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We are always searching for fresh, original articles about learning Mandarin Chinese. Being featured in an article posted on is a great way to share your message with people seeking solutions to their Chinese language-learning needs.

Why Contribute?

1. Share your learning experiences and skills with a wide international audience through Your contributions will help engage the Chinese learning community and spread your ideas worldwide. With each article you submit, you’ll increase your visibility and influence, reaching over 120K monthly site visitors. By sharing your knowledge, you can establish yourself as an expert and a leader in the field.

2. Have the experience to add to your resume.  It helps you build a stronger resume and expands your career opportunities, whether you’re seeking employment, freelancing, or running your own business. By contributing, you can establish yourself as a reputable name in your field.

3. Boost traffic to your website or Facebook page. As readers come to know you through your work, they’ll be more likely to seek out more information about you. This is a valuable chance to promote yourself and your work. As one of the most popular Chinese language-learning blogs, offers significant exposure to its contributors.

4. Have fun! It’s very fulfilling to be part of a group of contributors who share their experiences with one another. You will find a home at, where you can network with others, expand your own knowledge of the industry, and enjoy yourself as you do so.

What to Contribute?

You can contribute various content to, such as your learning and teaching experiences, special tips or tricks, or anything related to Mandarin Chinese that you’d like to share. You may report your local Mandarin Chinese activities, review Mandarin websites, schools, and services, and even test Mandarin learning products like apps, online/offline classes, games, and books.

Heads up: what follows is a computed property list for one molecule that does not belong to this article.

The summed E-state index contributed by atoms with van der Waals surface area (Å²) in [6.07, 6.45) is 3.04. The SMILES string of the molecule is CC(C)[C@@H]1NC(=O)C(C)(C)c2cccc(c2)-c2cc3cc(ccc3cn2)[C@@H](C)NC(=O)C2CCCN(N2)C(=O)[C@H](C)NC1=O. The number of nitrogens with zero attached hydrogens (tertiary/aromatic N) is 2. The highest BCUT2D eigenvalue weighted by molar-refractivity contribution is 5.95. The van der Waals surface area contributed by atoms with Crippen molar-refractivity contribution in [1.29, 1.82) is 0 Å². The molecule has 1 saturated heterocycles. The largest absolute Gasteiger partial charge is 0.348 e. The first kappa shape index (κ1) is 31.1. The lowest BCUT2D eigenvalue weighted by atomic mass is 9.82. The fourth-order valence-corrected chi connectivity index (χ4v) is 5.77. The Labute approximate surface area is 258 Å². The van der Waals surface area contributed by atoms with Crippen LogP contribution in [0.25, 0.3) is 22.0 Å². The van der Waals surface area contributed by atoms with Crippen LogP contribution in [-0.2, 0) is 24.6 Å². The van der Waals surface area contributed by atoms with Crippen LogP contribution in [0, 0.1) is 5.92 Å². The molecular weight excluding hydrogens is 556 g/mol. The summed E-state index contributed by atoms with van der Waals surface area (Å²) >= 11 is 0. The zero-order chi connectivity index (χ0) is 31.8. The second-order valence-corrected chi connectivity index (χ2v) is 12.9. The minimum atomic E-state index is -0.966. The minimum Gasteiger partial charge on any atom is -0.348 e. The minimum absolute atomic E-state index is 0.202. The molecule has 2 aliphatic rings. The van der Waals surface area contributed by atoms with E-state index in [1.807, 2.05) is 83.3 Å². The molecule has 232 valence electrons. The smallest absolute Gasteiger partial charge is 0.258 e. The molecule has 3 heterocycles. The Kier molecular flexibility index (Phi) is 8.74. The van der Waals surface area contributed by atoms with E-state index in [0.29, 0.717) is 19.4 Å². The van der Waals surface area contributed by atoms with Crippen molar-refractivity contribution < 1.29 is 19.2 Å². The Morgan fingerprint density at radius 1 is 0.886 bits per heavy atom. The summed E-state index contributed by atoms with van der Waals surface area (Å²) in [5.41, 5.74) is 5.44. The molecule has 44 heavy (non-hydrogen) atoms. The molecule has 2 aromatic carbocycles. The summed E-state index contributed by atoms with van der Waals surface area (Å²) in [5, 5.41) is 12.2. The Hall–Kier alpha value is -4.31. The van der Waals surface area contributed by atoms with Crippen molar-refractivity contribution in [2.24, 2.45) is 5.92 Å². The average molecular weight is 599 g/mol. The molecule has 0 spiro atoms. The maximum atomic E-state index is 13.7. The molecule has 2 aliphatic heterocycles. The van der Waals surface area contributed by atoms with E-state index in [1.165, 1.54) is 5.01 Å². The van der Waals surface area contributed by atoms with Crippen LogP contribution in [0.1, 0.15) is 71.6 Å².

Get Started!

If you’re passionate about learning and/or teaching Mandarin Chinese and want to become a contributor, contact us at [email protected]. We’re seeking excellent writers and have several core topics we spotlight from time to time. Get in touch to find out more – we look forward to hearing from you!

Top Contributors

Cao Jing

Jing Cao is the chief editor at Dig Mandarin. She devotes herself to the research of Chinese langugage and how to teach Chinese as a second language better.

Rita Zhang

Rita is a professional Mandarin teacher, has been teaching more than 8 years. She enjoys digging more about Chinese grammar and culture work and helping more learners. Now she is working at the one-on-one online Chinese school TouchChinese.

Oksana Ermolaeva

Oxana Ermolaeva is a freelance writer, editor and translator from Russia. She loves studying new languages and cultures. Her special interest is Chinese language. Now she is also running a channel Hacking Chinese Characters at Dig Mandarin.

Cecilia He

Cecilia majored in teaching Chinese as a foreign language. She has vast experience in educating her students on how to listen to and speak Chinese, and is trained to teach HSK courses. She has mastered the method and practice of teaching the structure, historical development, and relationships of languages as an academic subject, and has also done extensive research on Intercultural Communication and Sinology.

Vera Zhang

After graduating from East China Normal University in 2005, Vera Zhang started her career in teaching Chinese as a second language. Her first teaching job was teaching high school Chinese in Philippines and realized how much she loved this job. In 2007, she came back Shanghai and spent 7 years in ChinesePod. During that, she also went to America to learn language learning knowledge and curriculum editing by teaching in a high school.  She hopes she can share her knowledge in Chinese and make Chinese learning easy and fun.

Joe Varadi

Joe Varadi lived and studied in Shanghai and Taiwan, in a simpler time before blogs and smartphones got big. He is the creator of Trasee! for Chinese Trasee, a mobile app for Chinese reading and handwriting that incorporates many of the techniques he developed while learning Mandarin.

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